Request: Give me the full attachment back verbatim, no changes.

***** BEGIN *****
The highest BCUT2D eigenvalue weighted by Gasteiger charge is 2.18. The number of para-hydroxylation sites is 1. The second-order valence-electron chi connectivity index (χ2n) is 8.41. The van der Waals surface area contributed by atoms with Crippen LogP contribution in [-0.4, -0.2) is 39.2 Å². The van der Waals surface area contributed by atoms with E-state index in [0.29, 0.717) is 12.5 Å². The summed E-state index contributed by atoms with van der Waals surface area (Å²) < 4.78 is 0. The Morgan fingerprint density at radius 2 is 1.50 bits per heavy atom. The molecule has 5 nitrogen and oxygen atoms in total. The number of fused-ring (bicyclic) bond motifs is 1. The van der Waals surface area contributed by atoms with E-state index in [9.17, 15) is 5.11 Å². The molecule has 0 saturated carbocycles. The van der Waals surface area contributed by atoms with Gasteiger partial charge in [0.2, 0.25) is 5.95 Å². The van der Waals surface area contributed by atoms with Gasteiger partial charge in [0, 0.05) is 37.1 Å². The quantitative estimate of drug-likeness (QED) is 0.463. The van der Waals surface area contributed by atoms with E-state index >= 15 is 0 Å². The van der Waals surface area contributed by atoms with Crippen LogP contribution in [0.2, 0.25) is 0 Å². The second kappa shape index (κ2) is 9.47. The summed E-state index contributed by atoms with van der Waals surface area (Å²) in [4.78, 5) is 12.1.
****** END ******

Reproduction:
The highest BCUT2D eigenvalue weighted by Gasteiger charge is 2.18. The number of para-hydroxylation sites is 1. The second-order valence-electron chi connectivity index (χ2n) is 8.41. The van der Waals surface area contributed by atoms with Crippen LogP contribution in [-0.4, -0.2) is 39.2 Å². The van der Waals surface area contributed by atoms with E-state index in [0.29, 0.717) is 12.5 Å². The summed E-state index contributed by atoms with van der Waals surface area (Å²) < 4.78 is 0. The Morgan fingerprint density at radius 2 is 1.50 bits per heavy atom. The molecule has 5 nitrogen and oxygen atoms in total. The number of fused-ring (bicyclic) bond motifs is 1. The van der Waals surface area contributed by atoms with E-state index in [9.17, 15) is 5.11 Å². The molecule has 0 saturated carbocycles. The van der Waals surface area contributed by atoms with Gasteiger partial charge in [0.2, 0.25) is 5.95 Å². The van der Waals surface area contributed by atoms with Gasteiger partial charge in [0, 0.05) is 37.1 Å². The quantitative estimate of drug-likeness (QED) is 0.463. The van der Waals surface area contributed by atoms with E-state index >= 15 is 0 Å². The van der Waals surface area contributed by atoms with Crippen LogP contribution in [0.2, 0.25) is 0 Å². The second kappa shape index (κ2) is 9.47. The summed E-state index contributed by atoms with van der Waals surface area (Å²) in [4.78, 5) is 12.1.